The heroine, Hotaru, also had potential. She's an androgynous girl who's not only unfeminine, but actively masculine. It's a type that I haven't seen for a romantic shoujo heroine before, and I like it. Her struggle is about wanting to prove her worth as a new member of a group of people who keep getting tied down by their own nasty baggage. This is a promising character arc, but she doesn't have a lot of room to grow before the show reaches its untimely conclusion. The ultimate problem is that whatever potential this narrative does have gets squandered by a “read the manga” ending. While it does reach an emotional climax, no ongoing plotlines are resolved at all. A second season doesn't look likely, so if you're still interested after all this, strap in for a thrilling non-conclusion.
The release's dub is bad, but not in a particularly exceptional way. It's just irritating and hyperactive. Some good actors worked on this – I like Monica Rial and Chris Patton in a lot of things – but here, they seem to have been directed to only ever use one tone of voice for every scene regardless of context. Rial's Tohru warbles out a series of stammering shouts, while Patton's Tohru says everything in this strange breathy whisper. Corey Hartzog's Masamune is just sort of stilted. The best performance is probably Greg Ayres' Midori, whose voice suits the character's affect as a mild-mannered scumbag. Overall, I can't recommend this dub. Otherwise, extras include the usual slate of clean openings and endings, as well as the special 13th episode, which is a comedic OVA.
What else can I say? Aoharu x Machinegun is a dull, inconclusive show for a niche within a niche audience. Are you a fujoshi who likes airsoft? No? Then there's not much here for you. Narratively, the most interesting thing about it is the nonstandard heroine and her fear that her new friends will reject her due to her gender – but even that doesn't get to go anywhere. Although it contains some sparks of promise with a few characters who aren't entirely stereotypes, Aoharu x Machinegun is ultimately my least favorite type of show – boring, incomplete, and made for practically nobody. Skip.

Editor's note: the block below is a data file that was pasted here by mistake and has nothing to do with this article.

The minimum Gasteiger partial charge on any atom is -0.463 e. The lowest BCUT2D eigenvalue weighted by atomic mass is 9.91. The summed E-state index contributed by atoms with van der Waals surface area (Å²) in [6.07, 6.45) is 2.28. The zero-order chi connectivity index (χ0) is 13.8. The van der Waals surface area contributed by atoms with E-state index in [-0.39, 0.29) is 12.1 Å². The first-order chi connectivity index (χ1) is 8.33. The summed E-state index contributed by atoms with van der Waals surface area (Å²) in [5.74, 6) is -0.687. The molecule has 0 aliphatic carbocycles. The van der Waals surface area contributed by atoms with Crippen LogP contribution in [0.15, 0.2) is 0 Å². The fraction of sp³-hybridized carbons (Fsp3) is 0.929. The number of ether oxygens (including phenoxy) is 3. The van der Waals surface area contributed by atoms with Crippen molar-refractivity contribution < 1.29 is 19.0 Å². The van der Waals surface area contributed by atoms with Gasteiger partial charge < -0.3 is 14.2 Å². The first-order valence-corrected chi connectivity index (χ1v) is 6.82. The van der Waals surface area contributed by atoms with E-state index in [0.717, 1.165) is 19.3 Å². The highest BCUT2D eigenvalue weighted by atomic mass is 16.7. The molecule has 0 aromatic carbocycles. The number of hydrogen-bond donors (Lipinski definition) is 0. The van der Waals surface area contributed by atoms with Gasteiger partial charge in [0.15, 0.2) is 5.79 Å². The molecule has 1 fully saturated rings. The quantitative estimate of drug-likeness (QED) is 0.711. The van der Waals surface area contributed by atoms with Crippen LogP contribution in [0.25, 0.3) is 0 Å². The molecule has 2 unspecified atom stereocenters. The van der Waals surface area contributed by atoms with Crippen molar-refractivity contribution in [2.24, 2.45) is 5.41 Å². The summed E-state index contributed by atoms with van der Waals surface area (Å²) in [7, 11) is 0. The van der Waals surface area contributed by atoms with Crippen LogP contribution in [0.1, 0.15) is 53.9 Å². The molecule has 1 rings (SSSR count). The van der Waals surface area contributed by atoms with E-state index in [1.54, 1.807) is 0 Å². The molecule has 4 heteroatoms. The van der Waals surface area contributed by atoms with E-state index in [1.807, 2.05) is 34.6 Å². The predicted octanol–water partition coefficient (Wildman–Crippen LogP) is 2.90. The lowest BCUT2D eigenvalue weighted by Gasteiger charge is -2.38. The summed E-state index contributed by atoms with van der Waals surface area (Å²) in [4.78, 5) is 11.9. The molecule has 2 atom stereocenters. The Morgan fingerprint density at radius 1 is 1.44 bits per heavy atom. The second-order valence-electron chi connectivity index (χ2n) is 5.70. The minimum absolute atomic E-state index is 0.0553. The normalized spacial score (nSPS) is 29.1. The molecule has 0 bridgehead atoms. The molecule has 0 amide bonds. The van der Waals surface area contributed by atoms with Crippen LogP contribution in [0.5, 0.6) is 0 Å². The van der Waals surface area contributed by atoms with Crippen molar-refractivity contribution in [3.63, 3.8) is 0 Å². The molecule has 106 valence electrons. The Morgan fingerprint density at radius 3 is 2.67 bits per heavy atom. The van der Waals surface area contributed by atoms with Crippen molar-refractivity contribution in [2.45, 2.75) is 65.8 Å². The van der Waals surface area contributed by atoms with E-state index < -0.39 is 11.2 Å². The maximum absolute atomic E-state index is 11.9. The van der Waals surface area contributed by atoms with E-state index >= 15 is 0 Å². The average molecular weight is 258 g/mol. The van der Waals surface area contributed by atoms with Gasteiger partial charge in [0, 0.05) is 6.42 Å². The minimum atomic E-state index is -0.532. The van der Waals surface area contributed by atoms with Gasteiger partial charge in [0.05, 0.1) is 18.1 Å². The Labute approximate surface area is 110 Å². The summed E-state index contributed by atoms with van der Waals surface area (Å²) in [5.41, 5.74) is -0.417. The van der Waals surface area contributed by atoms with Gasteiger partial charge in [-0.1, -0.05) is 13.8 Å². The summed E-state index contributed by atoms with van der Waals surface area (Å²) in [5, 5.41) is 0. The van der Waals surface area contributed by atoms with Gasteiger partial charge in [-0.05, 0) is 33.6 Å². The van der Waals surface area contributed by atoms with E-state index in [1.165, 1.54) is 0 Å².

That wraps up the review section for this week. Thanks for reading!
This week's shelves are from Emma:
"Hello my name is Emma and I'm 17. I always feel intimidated when others who are age 30+ send photos of their massive collections (which usually contain classics from before I was even born). Since I'm only a 17 year old girl who's still in her last year of high school, I can't really binge buy (also because I spend money on expensive makeup and clothes like any other ordinary girl). I think I started collecting anime blurays/DVDs around 2014 but other anime merchandise since I was in 1st grade with my scarce birthday money. That brings me to the point that Naruto, Pokemon, and other mainstream anime were the first I watched on Toonami and 4Kids. They would air anime either really late or early in the morning so I would miss important episodes. But also my small mind sometimes couldn't comprehend what was happening, prompting me to ask my brothers. This made me despise some shows like Fullmetal Alchemist (which is now one show I really love) because it was so confusing! Then on one of my birthdays, I got my own laptop leading me to branch out on my own and watch anime like Death note, Ouran HSHC, Pandora Hearts, and Higurashi. So over the years I started to watch more realizing that I've seen and completed 300+ anime. That may not seem significant since I am still young but I'd like to think so. Hopefully next year when I go to college, I can still keep buying anime somehow!"
Looks like you're off to a great start! I see a lot of good shows on those shelves, and you definitely have a more extensive collection than I had when I was 17. Thanks for sharing!
Want to show off your own collection? Send me your photos at [email protected]. Let's see some of those loot piles from all the big sales this year!